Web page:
There can be a number of different causes of a cracked tooth and it is important to know that many of us naturally have small cracks within our teeth, which often will never be an issue. However concerns occur when cracks cause damage to our teeth or lead to pain.
Brightside Dental’s principal dentist Ketan discusses the subject here : https://youtu.be/TROhiFWmnkc
The main things that can cause a crack within a tooth are:
-Having a large filling which makes the rest of the tooth weaker and can cause the tooth to crack. This is generally seen more commonly with amalgam(metal fillings) compared with composite(tooth coloured) fillings because the metal is stronger than the natural tooth
-Trauma to a tooth caused by an accident or fall; sporting injury; or being involved in a fight
-Excess repeated pressure from tooth grinding (or bruxism)
-Eating particularly hard foods such as nuts, ice, hard sweets or biting into a bone
– Using your teeth for things they are not designed for such as opening bottles and tearing clothes tags
The main symptoms of a cracked tooth:
-Pain on biting or chewing that usually lasts a very short time
-Pain that comes and goes but usually doesn’t last any extended period of time
-Swelling and possible soreness of the gum around a tooth
-Sensitivity especially to hot; cold; and or sweet things
-Part of a tooth moving with pressure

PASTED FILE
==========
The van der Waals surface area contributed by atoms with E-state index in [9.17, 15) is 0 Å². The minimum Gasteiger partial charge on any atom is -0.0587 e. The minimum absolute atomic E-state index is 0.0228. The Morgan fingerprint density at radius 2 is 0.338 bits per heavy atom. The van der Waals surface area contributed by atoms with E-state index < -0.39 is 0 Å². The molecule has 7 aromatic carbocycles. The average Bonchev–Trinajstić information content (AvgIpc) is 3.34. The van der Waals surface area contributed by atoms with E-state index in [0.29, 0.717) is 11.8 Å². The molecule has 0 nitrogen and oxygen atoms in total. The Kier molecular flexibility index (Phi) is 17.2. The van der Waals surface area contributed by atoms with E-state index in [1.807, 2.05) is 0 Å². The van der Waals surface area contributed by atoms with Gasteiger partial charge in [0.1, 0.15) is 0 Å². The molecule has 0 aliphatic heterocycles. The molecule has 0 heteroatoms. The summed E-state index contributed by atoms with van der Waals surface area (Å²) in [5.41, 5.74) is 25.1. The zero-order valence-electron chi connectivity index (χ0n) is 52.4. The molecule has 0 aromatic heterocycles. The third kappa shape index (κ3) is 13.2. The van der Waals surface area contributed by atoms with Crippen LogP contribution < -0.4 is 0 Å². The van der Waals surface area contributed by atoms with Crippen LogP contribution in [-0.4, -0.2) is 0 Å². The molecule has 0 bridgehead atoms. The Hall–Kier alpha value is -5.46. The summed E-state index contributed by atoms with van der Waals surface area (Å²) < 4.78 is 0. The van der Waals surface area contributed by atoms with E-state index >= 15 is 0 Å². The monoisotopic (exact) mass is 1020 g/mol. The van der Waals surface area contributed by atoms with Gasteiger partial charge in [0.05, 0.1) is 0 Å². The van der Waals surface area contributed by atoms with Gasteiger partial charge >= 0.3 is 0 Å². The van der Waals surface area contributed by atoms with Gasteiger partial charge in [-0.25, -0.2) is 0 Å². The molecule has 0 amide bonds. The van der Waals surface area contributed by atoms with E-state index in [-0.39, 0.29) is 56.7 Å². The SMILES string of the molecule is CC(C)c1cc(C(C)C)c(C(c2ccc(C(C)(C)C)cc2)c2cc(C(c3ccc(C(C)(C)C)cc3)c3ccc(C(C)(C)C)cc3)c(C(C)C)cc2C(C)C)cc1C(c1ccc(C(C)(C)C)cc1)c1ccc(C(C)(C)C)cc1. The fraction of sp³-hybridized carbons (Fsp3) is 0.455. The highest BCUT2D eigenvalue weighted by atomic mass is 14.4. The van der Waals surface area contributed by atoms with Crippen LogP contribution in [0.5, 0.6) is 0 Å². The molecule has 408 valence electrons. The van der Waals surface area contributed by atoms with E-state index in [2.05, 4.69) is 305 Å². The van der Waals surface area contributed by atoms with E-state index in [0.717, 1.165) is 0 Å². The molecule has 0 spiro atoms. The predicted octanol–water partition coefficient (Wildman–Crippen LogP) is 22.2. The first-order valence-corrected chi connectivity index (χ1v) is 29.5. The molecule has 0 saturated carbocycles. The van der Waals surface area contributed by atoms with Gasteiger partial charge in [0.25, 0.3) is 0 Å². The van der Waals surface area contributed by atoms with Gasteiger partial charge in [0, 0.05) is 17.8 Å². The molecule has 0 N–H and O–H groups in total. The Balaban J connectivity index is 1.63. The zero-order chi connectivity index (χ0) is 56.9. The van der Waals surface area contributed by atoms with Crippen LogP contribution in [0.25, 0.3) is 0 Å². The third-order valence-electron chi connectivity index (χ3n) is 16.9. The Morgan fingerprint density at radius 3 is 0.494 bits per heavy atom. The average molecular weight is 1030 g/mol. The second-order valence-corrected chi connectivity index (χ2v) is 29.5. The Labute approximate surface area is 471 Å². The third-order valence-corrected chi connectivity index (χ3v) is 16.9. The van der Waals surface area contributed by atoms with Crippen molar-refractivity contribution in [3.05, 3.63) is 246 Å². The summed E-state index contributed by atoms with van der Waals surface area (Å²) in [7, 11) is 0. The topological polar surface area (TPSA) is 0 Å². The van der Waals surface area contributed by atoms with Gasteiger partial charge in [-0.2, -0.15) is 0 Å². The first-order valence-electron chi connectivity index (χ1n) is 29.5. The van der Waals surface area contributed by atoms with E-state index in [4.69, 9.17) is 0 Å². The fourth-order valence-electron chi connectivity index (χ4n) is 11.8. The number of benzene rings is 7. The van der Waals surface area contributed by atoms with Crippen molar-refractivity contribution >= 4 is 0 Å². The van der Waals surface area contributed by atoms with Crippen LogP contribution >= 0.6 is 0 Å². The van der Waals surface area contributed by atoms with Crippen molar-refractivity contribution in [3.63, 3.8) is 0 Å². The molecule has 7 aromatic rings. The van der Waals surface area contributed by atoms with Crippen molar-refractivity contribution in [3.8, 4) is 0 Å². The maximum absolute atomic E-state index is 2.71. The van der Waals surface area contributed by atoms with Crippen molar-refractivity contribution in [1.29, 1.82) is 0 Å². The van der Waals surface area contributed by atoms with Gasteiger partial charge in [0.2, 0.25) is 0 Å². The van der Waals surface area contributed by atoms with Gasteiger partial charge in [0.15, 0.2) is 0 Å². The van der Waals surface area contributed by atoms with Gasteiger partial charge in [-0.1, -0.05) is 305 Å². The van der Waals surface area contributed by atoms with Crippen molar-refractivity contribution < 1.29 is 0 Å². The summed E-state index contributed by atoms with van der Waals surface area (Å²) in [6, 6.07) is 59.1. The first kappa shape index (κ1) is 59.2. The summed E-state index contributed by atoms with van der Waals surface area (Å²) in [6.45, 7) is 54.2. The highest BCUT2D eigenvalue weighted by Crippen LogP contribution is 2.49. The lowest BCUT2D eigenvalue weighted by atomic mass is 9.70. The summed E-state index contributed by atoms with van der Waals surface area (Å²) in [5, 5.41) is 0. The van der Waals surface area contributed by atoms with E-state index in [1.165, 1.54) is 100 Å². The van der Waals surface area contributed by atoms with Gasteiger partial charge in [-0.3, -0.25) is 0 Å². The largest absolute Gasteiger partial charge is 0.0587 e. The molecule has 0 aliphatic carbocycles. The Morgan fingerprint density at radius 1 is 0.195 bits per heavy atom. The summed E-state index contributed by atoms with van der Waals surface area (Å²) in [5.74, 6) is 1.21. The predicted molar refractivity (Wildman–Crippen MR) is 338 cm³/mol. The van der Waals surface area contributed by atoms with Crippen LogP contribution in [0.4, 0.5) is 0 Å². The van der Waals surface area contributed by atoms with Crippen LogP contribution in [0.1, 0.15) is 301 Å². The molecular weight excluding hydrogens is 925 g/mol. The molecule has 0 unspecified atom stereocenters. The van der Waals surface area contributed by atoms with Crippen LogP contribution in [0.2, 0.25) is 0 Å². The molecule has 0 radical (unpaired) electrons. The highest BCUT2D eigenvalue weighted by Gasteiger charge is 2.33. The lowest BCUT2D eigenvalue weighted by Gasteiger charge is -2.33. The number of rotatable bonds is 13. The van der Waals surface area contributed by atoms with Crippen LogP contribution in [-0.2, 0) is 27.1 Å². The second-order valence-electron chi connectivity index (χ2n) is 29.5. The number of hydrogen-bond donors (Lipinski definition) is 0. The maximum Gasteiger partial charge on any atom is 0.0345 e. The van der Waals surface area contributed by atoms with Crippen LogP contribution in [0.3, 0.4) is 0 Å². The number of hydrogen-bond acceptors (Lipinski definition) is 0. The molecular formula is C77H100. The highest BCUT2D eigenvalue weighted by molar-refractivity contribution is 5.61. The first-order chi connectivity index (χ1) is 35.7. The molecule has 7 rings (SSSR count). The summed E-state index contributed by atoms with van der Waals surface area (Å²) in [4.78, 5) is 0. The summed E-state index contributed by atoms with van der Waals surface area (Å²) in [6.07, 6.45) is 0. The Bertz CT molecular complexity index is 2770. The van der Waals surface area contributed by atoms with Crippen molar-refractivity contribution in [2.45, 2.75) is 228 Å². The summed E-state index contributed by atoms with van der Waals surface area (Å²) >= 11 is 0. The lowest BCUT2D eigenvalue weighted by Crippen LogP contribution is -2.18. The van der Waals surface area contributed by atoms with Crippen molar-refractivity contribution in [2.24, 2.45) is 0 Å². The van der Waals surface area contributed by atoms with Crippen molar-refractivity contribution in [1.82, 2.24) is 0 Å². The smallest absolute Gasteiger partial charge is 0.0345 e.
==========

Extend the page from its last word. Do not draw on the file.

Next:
Treatment options for a cracked tooth:
Treatment will largely depend on how severe the problem is and how much the symptoms bother you. You would need to seek advice of a dentist to be able to correctly diagnose the problem and advise on the treatment options that would be suitable for you. Sometimes a cracked tooth can be very difficult to diagnose as the crack may be deep within the tooth or underneath an existing restoration so would not be visible directly in the mouth and often not on a X-ray.
- No treatment – this would be based upon the symptoms and diagnosis as to whether would be appropriate
- Composite bonding to fill and seal the crack
- Removal of existing restoration if present then to investigate the tooth and remove part of all of the crack and restore with a temporary or definitive filling and review to see if the symptoms settle
- Root canal treatment – if the crack has reached the nerve (pulp) of the tooth this may be necessary because a normal filling won’t help
- Crown. A crown may be placed either as a stand-alone treatment or following root canal treatment. The purpose of this is to protect the tooth and balance the forces on the tooth when eating
- Extraction. This may be necessary if the crack has progressed so deep within the tooth that it’s unrestorable
At Brightside Dental, we try and follow treatment in order of the above list where possible so that the least invasive treatment is carried out to resolve the problem and if it doesn’t settle, we may consider moving on to the next option. However, can’t go backwards the other way – won’t a tooth is extracted, there is no gong back!
If you would like any advice or wish to make an appointment, call us on 020 88884401.